Let’s go back to ‘the science is settled’.  Several viewpoints in history have been held by popular belief to be settled.

The earth was flat.

The earth was the center of the universe (and it was heresy punishable by death to say otherwise).

There is no particle smaller than the atom.

Science is in continual quest of new information.  We do the best with the information available to us at the current point in time.

I watched Al Gore’s movie, An Inconvenient Truth.  I wanted to give it a fair run.  I majored in Earth Science in college.  The famous graph at the end of the movie with the line shooting up into the stratosphere is not reliable information.  It has no labels or scale.  Without labels and scale, a graph may indeed contain facts, but those facts may be manipulated to show what you wish them to.  It’s all in the scale used, and Gore’s graph does not give us the scale or any factual information to prove his point.  May I also point out that for someone telling the world to care about their carbon footprint, his is pretty massive with his mansion and other homes.  He’s also flown many times in a private jet.

I saw an excerpt of the Swedish teen Greta addressing the UN on the topic of climate change.  For the length of the clip I saw, her face was in an angry scowl the entire time.  This child has been fed on hatred toward the older generations who are, in her mind, destroying her planet.

When I was in junior high/high school, we were told that we were headed for a deep ice age before the year 2000.  In college, we heard about the hole in the ozone non-stop.  Then it became global warming, then when nature wasn’t proving that point (London indeed saw snow well past the ten year no-more-snow prediction), the narrative became climate change.

My point is, young teenagers are right to care about things, especially about taking care of the planet, but young people need to do some homework for themselves as well.  Adults with an agenda like to take advantage of this idealistic age group and teach them what they want them to gobble up.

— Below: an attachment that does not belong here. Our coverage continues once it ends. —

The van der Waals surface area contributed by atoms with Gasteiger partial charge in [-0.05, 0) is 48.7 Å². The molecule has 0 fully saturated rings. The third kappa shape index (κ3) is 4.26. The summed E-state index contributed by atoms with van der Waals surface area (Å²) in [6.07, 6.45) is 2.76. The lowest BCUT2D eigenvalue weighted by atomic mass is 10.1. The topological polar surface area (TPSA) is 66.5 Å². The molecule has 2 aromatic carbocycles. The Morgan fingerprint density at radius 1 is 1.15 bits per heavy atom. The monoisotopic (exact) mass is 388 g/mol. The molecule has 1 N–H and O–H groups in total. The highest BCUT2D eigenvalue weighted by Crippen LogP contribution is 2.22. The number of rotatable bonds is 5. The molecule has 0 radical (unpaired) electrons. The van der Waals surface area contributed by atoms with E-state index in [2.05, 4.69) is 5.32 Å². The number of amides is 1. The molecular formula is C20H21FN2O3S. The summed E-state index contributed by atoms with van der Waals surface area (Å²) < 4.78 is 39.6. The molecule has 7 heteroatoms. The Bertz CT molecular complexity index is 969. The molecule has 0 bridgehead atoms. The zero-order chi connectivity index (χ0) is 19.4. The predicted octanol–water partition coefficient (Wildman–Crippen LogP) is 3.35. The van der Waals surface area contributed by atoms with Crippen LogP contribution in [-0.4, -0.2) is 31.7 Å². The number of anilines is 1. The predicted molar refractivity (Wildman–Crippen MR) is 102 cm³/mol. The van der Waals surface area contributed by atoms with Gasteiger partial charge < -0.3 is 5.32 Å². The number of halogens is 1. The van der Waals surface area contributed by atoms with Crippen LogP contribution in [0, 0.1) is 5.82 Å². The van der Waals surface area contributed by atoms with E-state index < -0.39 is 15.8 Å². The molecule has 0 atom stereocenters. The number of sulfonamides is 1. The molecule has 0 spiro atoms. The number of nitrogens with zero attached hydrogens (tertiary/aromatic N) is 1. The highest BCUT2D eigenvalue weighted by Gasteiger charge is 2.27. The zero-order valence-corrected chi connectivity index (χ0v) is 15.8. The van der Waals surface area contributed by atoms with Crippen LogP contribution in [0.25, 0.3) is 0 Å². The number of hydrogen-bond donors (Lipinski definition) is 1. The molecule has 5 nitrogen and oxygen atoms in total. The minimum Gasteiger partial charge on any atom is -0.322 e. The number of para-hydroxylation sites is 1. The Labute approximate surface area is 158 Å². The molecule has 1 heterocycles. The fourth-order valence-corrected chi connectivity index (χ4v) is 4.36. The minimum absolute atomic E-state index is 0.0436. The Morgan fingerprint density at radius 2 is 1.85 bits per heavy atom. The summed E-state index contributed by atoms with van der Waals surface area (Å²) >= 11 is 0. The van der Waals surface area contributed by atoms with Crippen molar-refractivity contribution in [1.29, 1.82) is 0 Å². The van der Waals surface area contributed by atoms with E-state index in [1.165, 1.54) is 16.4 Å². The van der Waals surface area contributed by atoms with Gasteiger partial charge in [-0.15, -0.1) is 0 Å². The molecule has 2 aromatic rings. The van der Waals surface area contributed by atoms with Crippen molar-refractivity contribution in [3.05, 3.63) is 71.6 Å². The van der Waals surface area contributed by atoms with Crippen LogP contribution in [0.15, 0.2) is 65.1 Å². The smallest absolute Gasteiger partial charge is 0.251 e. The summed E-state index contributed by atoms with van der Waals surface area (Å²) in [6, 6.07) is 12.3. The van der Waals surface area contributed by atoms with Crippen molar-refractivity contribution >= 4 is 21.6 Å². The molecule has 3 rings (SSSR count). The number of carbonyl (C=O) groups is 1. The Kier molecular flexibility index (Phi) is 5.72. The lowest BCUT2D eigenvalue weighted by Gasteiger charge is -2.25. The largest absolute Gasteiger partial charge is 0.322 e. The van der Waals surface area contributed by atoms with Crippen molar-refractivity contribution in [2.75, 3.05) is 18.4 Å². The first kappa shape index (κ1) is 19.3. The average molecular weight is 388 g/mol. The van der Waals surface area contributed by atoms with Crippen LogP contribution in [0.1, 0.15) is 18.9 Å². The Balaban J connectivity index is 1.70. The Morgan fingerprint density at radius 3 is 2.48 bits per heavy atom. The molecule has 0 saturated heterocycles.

May I point out that Barrack Obama, a supporter of the climate change narrative, just spent multiple millions on a beach front house on a small island in the Atlantic Ocean?  If he truly believed that climate change was going to raise sea levels, that was a colossal waste of millions of dollars (fifteen million, if I remember correctly).

Has the United States always been a paragon of virtue where the environment is concerned?  No.  Industry was allowed to dump and pollute at alarming rates for a time.  Our eyes were opened and now we have standards of air, water, and soil quality which must be met and maintained.  We’ve come a long way.  When a new polluter is found, there are consequences established to clean up their act.  We have done the right thing in watching over the practices of industry and setting a standard for them to live up to.

Now let’s get other countries to do the same/similar thing.  China is foremost in my mind.  Their pollution is so bad they made manufacturing cease for the Olympics so the sky wouldn’t be brown for the cameras.  Many people wear face masks when they are outdoors.  Before we hate on the United States and call our country evil for our contribution to environmental issues, let’s bring other countries higher in their standards.  Developing nations can still develop while raising their standards.  Countries which have already cleaned their air, water, and soil conditions can offer advice and make recommendations to help them.

I’ve read the original language of the Green New Deal.  It’s being held up as a lofty ambition which we ought to grab on to.  Hold on.  This Deal has a lot of extreme measures included.  Extreme measures raise red flags in my mind.  Extreme measures usually speak to an agenda hidden behind the poster child being shown in front.

I’ve worked hard to teach my kids that they need to think beyond the issue at hand.  When an item is on the voting ballot, think about what possible issues arise as a result of this item passing.  Are they all positive?  Is there a questionable or negative possibility?  Think.  Always consider several steps beyond the surface issue before making your decision.

As I said earlier, I love this earth and all of the beauty within it.  Our vacations often take us to natural spaces where we take in mountains, forests, bodies of water, animal life.  We groove on that as a family.  I recycle, repair clothing and other items as much as possible, look for alternate uses for items when they are worn beyond their original use, etc.  My kids used to have a spot for broken toys for their dad to fix.  The first response in this house is not the trash can.  A Princess Leia doll once lost an arm which was too delicate to reattach.  My daughter decided that Leia lost her arm to Darth Vader and kept playing with the doll until she outgrew it.

There are many people in this country who love the earth and live in a way which shows that.  They tend to live quietly – not shouting at the top of their lungs.  They have gardens and fruit trees, some raise their own livestock to provide food for themselves.  They cook and bake from scratch, which reduces packaging and chemical ingredients.  They learn how to do other things for themselves, sometimes just for the pleasure of learning, sometimes to lessen their impact on the earth.  They recycle, they are open about their beliefs without being pushy.  These are the people I listen to.